Bernard’s hands were gnarled like the roots of a tree as a result of handling the metals, machinery and tools of his trades. Getting a close look at his hands resting on the table one day, I asked him what was wrong with them. He shrugged his shoulders, “Oh. It happens when you get old.” No complaining, no flaunting, just straight forward, matter-of-fact responses.

Undaunted by his overloaded obligations, Bernard maintained a positive outlook on life. He often whistled and sang in his Irish tenor while he worked. The same on tune performances he would give in church on Sunday. An Irish Catholic who faithfully attended service every Sunday, sitting towards the front, in the characteristic persistence of his work and family life.

On his old, sore knees, he’d still humbly kneel down before the God he believed in.

Grandma and he said the rosary every night and on road trips.  As a young teen, I road along with them once to Cincinnati to see a play their son and my uncle Paul was performing in.  In the front seat, my grandparents would trade off between Our Fathers, Hail Marys, and Glory be to the Fathers. I would mumble along at times but mainly, just wishing for the decades of the rosary to be finished and for the radio to be turned on.  Though I admit to a sense of security I felt knowing that if we did get in an accident, God couldn’t help but put us on the express lane to Heaven.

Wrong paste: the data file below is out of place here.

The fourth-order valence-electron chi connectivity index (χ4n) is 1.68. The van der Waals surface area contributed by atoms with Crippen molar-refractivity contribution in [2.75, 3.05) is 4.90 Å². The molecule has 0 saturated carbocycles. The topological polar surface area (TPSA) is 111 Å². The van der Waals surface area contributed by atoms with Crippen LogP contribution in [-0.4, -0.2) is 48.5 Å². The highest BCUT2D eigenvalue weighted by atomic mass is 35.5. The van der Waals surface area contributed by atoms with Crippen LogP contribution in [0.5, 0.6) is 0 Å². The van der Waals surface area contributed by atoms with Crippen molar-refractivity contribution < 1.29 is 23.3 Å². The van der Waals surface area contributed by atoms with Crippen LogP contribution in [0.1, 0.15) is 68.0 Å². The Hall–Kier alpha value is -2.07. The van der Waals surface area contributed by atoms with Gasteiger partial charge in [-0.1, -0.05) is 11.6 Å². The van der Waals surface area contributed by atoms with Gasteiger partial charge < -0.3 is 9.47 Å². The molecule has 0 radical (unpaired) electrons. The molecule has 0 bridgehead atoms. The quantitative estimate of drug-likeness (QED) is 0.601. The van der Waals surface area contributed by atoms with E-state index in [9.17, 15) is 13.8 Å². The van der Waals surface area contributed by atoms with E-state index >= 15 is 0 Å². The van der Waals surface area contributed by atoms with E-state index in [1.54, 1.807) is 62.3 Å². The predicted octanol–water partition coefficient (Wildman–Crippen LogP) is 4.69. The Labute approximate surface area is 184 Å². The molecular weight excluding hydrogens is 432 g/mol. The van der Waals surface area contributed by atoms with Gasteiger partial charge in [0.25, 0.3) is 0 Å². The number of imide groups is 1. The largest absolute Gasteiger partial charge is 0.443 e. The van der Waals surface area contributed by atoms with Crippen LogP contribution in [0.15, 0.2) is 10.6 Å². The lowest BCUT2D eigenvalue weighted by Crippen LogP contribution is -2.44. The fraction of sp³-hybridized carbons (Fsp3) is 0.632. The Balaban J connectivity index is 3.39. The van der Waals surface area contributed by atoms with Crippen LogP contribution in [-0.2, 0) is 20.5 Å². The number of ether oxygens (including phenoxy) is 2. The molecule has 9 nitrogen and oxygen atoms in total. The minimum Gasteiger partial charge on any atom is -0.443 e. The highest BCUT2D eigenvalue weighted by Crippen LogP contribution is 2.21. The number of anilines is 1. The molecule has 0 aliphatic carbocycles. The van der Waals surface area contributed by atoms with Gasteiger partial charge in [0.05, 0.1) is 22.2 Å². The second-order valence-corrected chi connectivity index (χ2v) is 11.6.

Grandpa was 100 percent Irish and advertised it often. Always celebrating on St. Patrick’s Day by wearing his wool Irish cap.  Green was his favorite color. He painted his home accordingly and I’m hard-pressed to remember him in any clothing other than his green work uniform. The only fight I ever heard him getting in, outside of the sparing he did with his brothers, was when some loudmouth at the shop made a derogatory comment about the Irish, on St. Patrick’s Day to boot. Bernard had to put the man in his place–which happened to be pressed hard against a machine.

Should any of his seven sons scrap in his presence, he would intervene, “If you have that much extra energy, I have plenty of chores for you.” A peace accord soon followed.

Tough but fair, elected as the town chairman of Westport for over 27 years, Bernard Kennedy served his elected office with the same pride he took in his land and in his family.